CHASKA, Minn. – Two years ago at Gleneagles Phil Mickelson sat on the far right side of the dais as the losing 2014 U.S. Ryder Cup team met the press. It was from that seat, with five players between himself and captain Tom Watson, that Mickelson carefully and meticulously picked apart Watson’s captaincy.
On Sunday night at Hazeltine, in the winner’s press conference for the U.S. team, the shift was apparent and the transformation was complete. Mickelson was center stage, next to captain Davis Love. There was buzzed laughter instead of passive-aggressive comments with a shiny trophy passed around instead of blame.
Phil had won.
There is no doubt that Mickelson went down with the ship in that infamous press conference at Gleneagles. (When asked of the added pressure on him this week, Mickelson coyly said, “The pressure started when some dumbass opened his mouth two years ago.) Likewise, there is no doubt that’s precisely what he intended. Mickelson does nothing off the cuff; he knew the ramifications of what he was doing and the consequences it would have for future U.S. Ryder Cup teams, as well as for himself.
In his mind, blowing the whistle was worth it. That much was evident by the pure joy on his face as he showered fans with champagne at the closing ceremonies, even pouring some directly in Jordan Spieth’s mouth.
In the two years since the last Ryder Cup, Mickelson has been the galvanizing force in a gut renovation of the U.S. approach to this event. He was one of the founding members of the 11-man task force created to direct more energy and resources to the team. As a part of that group, he was instrumental in choosing Love as the captain of this year’s squad.
He, alongside vice captain Tiger Woods, banded together to put more emphasis on winning the Cup than they ever did as team anchors in the 2000s. Mickelson organized his Tuesday matches in the last two seasons with one eye toward this week. He wasn’t the captain, or even a vice-captain. He was the wise man, the leader, the alpha. For his entire career, Mickelson has been mentioned second behind Woods. This week Woods stood behind Mickelson on the range with a walkie talkie as Mickelson prepped for his opening foursomes match. The script had been flipped.
“The environment they were put in this week brought out some of their best golf that I’ve ever seen from [this team],” Mickelson said. “It’s truly a remarkable thing to watch, and it’s a fun thing to be a part of. And to see the level of accomplishment and performance that these guys had this week was just sensational.”
At Hazeltine, Mickelson also mended his Ryder Cup reputation on the course. Mickelson owns an, ahem, uninspired Ryder Cup record for a player of his stature. He now has a 18-20-7 mark, tied with Jim Furyk for the most losses in U.S. history. Phil’s resume can be broken into two parts. From 1995-2010, Mickelson has a 11-17-6 record. From 2012-16, his record is 7-3-1. (He’s the Americans’ leading point-earner in those three years.) The recent success coordinates with a drop in the world rankings; Mickelson has preformed better the lower he’s ranked entering the event. He was miserable in 2004 and ’06 when he was the fourth and second-ranked player in the world. He has been fantastic the last three years when his highest ranking was 11th. The uptick in personal performance hadn’t translated into a U.S. victory until this week.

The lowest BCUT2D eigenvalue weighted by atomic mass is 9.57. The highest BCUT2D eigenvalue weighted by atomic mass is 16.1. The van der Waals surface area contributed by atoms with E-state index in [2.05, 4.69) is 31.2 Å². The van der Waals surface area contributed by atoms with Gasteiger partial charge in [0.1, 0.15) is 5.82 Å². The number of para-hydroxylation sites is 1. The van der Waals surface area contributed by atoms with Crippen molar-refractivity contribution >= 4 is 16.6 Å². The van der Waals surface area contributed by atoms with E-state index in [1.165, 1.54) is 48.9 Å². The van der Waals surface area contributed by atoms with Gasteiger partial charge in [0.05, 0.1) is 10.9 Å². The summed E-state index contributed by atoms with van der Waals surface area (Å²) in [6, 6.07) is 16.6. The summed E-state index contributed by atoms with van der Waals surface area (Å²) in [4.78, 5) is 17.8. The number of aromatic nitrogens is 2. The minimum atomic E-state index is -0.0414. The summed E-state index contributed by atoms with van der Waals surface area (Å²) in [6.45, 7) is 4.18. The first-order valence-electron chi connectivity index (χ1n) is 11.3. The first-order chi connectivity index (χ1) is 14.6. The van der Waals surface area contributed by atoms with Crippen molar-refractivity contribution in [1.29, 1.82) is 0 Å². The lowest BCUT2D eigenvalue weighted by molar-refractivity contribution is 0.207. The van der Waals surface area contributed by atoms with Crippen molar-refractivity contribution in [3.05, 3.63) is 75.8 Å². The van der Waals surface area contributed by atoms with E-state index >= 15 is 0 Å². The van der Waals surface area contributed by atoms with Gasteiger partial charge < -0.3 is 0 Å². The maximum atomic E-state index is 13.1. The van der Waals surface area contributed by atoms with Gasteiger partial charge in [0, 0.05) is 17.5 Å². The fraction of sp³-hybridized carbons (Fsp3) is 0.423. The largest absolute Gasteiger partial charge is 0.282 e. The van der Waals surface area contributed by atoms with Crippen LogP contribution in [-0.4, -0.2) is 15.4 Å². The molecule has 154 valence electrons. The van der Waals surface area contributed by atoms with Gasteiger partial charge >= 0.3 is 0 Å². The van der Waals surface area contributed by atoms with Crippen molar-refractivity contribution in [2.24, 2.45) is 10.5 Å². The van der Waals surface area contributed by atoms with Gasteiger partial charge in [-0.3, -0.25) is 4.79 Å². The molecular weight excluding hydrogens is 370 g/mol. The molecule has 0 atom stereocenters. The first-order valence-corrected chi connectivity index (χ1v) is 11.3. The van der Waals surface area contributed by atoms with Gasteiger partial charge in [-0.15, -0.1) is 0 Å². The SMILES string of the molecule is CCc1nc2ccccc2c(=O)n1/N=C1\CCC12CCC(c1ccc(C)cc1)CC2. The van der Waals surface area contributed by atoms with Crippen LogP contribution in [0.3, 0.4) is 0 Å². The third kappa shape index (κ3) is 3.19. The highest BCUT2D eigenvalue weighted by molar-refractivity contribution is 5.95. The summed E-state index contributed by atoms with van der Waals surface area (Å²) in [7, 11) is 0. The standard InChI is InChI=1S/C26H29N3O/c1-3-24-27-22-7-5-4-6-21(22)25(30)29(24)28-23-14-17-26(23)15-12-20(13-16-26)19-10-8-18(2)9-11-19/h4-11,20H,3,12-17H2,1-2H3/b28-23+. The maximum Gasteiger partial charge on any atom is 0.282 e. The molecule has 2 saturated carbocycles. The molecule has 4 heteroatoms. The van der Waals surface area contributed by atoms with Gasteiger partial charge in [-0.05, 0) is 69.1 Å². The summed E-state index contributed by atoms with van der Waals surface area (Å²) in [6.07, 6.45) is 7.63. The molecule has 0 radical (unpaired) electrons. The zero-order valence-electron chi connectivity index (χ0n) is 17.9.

In the second match on Friday, Mickelson was sent off first in foursomes alongside Rickie Fowler. On its face, that’s a dubious pairing. Mickelson is errant, to be kind, with his driver, and Fowler has not played consistently all season. But Mickelson and Fowler are buddies, and this is the slot Mickelson wanted. The duo was erratic – a double-bogey followed by three straight birdies – but won holes 15, 16 and 17 against Rory McIlroy and Andy Sullivan en route to a surprising 1-up victory.
On Saturday afternoon, Mickelson and Matt Kuchar laughed their way through a back-slapping, shimmy-shaking foursomes match against Sergio Garcia and Martin Kaymer. After the 2-and-1 win, Kuchar spoke reverently of playing with someone who he considers a big brother. “It was such a thrill,” Kuchar said. “I was so proud to be alongside him.”
On Sunday, Mickelson was matched against another wily veteran in Europe’s Sergio Garcia. (He was slotted in a critical sixth spot, no coincidence.) The Patrick Reed/McIlroy match got the highlights, but Mickelson vs. Garcia featured better quality golf. Mickelson carded 10 (10!) birdies, and Garcia had eight. The match went to the final hole with Mickelson curling in a birdie putt and literally jumping for joy. Garcia followed with a birdie too, which fittingly ended the match in a tie.
As he walked across a bridge to the locker room, Mickelson hugged friends and dished out thumbs-up left and right. Someone handed him a bottle of champagne.
Two years in the making, Mickelson had won.